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Invasive Species Resources

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University of Vermont. Entomological Research Laboratory.
Lake Champlain Land Trust.
Cornell University. Agriculture and Life Sciences.
This guide provides photographs and descriptions of biological control (or biocontrol) agents of insect, disease, and weed pests in North America. It is also a tutorial on the concept and practice of biological control and integrated pest management (IPM). Whether you are an educator, a commercial grower, a student, a researcher, a land manager, or an extension or regulatory agent, we hope you will find this information useful.
Cornell University Cooperative Extension. Department of Natural Resources.
See also: ForestConnect Fact Sheet Series for more factsheets.
New York Department of Environmental Conservation.
University of Vermont. Forest Pathology.
Catskills Regional Invasive Species Partnership.
New York Department of Environmental Conservation.
New York State Department of Environmental Conservation.
The New York State Departments of Environmental Conservation (DEC) and Agriculture and Markets (DAM) today confirmed that spotted lanternfly (SLF), an invasive pest from Asia, has been found in Albany and Yates counties. A single adult insect was discovered in a vehicle in the Capital District. In addition, a single adult insect was reported on a private Keuka Lake property in Penn Yan, Yates County. Anyone that suspects they have found SLF is encouraged to send a photo to spottedlanternfly@dec.ny.gov. Please note the location of where the insect was found, egg masses, and/or infestation signs. DEC and DAM also encourage the public to inspect outdoor items such as vehicles, furniture, and firewood for egg masses. Anyone that visits the Pennsylvania or New Jersey Quarantine Areas should thoroughly inspect their vehicle, luggage and gear for SLF and egg masses before leaving and scrape off all egg masses.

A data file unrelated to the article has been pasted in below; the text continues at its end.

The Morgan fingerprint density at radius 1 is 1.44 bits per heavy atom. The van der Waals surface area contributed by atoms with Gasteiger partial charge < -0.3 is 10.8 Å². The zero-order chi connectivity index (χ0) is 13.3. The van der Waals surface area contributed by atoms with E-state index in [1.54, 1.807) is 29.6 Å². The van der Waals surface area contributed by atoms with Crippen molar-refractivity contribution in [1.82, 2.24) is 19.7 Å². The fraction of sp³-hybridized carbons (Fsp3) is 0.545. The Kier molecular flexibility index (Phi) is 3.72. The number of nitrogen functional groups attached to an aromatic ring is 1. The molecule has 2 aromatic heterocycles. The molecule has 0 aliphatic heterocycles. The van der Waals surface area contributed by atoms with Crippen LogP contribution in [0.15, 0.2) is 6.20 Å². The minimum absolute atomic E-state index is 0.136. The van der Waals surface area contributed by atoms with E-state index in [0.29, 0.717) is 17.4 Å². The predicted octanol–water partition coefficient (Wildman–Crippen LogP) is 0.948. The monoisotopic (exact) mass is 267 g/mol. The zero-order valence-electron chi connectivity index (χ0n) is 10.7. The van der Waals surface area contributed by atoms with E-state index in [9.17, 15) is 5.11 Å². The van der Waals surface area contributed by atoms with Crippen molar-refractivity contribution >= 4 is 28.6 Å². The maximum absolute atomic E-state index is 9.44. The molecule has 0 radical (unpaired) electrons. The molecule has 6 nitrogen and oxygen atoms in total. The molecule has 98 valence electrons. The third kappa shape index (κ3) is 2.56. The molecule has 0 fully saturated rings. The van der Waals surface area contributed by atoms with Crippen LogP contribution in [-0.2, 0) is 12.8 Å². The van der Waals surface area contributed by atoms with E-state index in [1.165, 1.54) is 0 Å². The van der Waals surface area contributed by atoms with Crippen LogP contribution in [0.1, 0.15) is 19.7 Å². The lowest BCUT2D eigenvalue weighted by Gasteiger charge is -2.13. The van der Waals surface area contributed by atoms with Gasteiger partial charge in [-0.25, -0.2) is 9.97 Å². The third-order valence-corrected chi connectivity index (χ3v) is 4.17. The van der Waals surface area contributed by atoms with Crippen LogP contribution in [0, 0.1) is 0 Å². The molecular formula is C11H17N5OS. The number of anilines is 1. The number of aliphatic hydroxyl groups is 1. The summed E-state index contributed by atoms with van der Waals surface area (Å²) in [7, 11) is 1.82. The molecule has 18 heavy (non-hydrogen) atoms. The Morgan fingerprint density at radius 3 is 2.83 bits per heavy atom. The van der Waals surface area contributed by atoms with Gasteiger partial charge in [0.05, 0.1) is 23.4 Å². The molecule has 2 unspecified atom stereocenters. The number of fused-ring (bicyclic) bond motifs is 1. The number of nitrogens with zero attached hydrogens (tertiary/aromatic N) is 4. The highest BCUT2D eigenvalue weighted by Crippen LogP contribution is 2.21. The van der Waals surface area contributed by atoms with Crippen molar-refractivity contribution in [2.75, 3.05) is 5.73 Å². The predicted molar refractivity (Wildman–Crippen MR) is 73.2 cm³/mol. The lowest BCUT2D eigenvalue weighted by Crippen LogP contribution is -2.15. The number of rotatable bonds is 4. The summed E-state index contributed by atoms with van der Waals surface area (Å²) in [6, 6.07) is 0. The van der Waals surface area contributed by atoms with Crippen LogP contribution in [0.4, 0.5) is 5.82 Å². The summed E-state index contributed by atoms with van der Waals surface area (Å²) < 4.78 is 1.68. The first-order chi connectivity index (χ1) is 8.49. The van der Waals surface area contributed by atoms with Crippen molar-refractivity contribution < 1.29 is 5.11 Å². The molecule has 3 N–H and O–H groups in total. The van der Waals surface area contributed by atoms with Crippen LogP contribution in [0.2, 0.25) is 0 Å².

University of Kentucky. College of Agriculture.
Vermont Agency of Agriculture, Food, and Markets.
New York State Department of Agriculture and Markets.
University of Kentucky. Cooperative Extension Service.
See also: Woody Ornamentals for more fact sheets.
Vermont Agency of Natural Resources. Department of Forestry, Parks, and Recreation.
Firewood is widely recognized as a major source of non-native forest insect and disease infestations. A rule governing the importation of untreated firewood into Vermont went into effect on May 1, 2016. Visitors to Vermont State Parks, Vermont State Forests, and the Green Mountain National Forest may only bring firewood originating from Vermont or that is heat treated and in its original, labeled package. To help slow the spread of emerald ash borer within Vermont, ash firewood that has not been heat treated should not be moved outside of the Emerald Ash Borer Infested Area in Vermont.
Lake George Association (New York).
Iowa State University. Extension and Outreach. Pesticide Safety Information Program.
The emerald ash borer (EAB), Agrilus planipennis, is an exotic insect pest from Asia. The flattened, creamy white larval stage feeds below the bark and cuts off the living, water and nutrient conducting vessels causing tree death. EAB has been found in 13 Iowa counties (Allamakee, Black Hawk, Boone, Bremer, Cedar, Des Moines, Henry, Jasper, Jefferson, Muscatine, Story, Union, and Wapello). As of February 2014, all 99 counties in Iowa have been quarantined (Treatment Map) by the Iowa Department of Agriculture and Land Stewardship to slow the movement of this destructive pest to non-quarantined areas/states.
University of Kentucky. College of Agriculture, Food, and Environment. Entomology.